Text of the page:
The impacts of covid-19 on gender dynamics and power relations among men and women involved in cross border fish trade in Zambia and Malawi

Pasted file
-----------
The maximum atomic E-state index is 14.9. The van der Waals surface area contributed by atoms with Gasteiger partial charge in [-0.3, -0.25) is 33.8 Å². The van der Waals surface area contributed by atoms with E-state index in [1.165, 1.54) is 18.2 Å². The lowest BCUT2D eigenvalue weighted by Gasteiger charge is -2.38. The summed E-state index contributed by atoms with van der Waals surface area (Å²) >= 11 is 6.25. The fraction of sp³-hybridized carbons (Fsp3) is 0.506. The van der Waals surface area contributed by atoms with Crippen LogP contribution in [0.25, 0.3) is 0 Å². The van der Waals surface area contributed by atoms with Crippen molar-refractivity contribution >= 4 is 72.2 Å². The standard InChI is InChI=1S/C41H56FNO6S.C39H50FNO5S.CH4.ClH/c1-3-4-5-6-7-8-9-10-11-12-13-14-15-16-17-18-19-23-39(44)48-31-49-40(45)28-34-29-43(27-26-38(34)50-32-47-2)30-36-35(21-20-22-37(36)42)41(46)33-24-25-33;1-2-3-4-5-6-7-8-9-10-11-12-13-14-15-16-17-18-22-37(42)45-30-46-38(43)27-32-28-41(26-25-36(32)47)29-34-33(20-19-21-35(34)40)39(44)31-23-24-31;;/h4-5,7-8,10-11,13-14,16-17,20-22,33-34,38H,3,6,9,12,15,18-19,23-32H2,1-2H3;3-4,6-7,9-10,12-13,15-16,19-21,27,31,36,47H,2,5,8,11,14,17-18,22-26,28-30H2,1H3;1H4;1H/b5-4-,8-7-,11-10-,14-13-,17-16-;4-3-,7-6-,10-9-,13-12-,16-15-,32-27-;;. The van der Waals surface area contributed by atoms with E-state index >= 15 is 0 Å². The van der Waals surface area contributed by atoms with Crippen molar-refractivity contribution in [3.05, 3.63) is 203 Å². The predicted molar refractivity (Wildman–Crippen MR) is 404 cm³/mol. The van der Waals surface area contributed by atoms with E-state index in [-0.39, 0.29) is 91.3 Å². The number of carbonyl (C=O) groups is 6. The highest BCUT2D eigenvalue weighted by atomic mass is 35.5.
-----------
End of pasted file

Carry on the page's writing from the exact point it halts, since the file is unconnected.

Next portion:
This paper explores the impact of the COVID-19 pandemic and the measures to mitigate it on gender dynamics and power relations among men and women involved in cross border fish trade in Zambia and Malawi and the ensuing policy implications to support the fisheries value chain. The paper is based on qualitative and quantitative data collected in Zambia and Malawi in October and November 2021. We conducted quantitative surveys implemented the Cognitive Edge Sensemaker Tool and the Emergency Market Mapping and Analysis toolkit (EMMA to understand the dynamics of cross border fish trade before and during the COVID-19 pandemic. A social relations approach, focusing on gender relations, was used to analyze the data. Findings suggest that women cross-border fish traders are caught up in a complex web of networks and relationships that are disempowering to them. Some measures put in place to mitigate the impact of the COVID-19 pandemic lacked an understanding of the historical perspective and dynamics of women in fish trading communities further marginalizing men and women cross border fish traders. Some measures exacerbated hidden violence against women and overt forms of violence against men. Since most of the violence occur across state boundaries, there is a need for inter-country coordination to ensure that the rights of women and men cross border fish traders are protected. Policy measures could include educating police officers for even-handedness when enforcing COVID-19 rules and providing mechanisms for reporting abusive practices.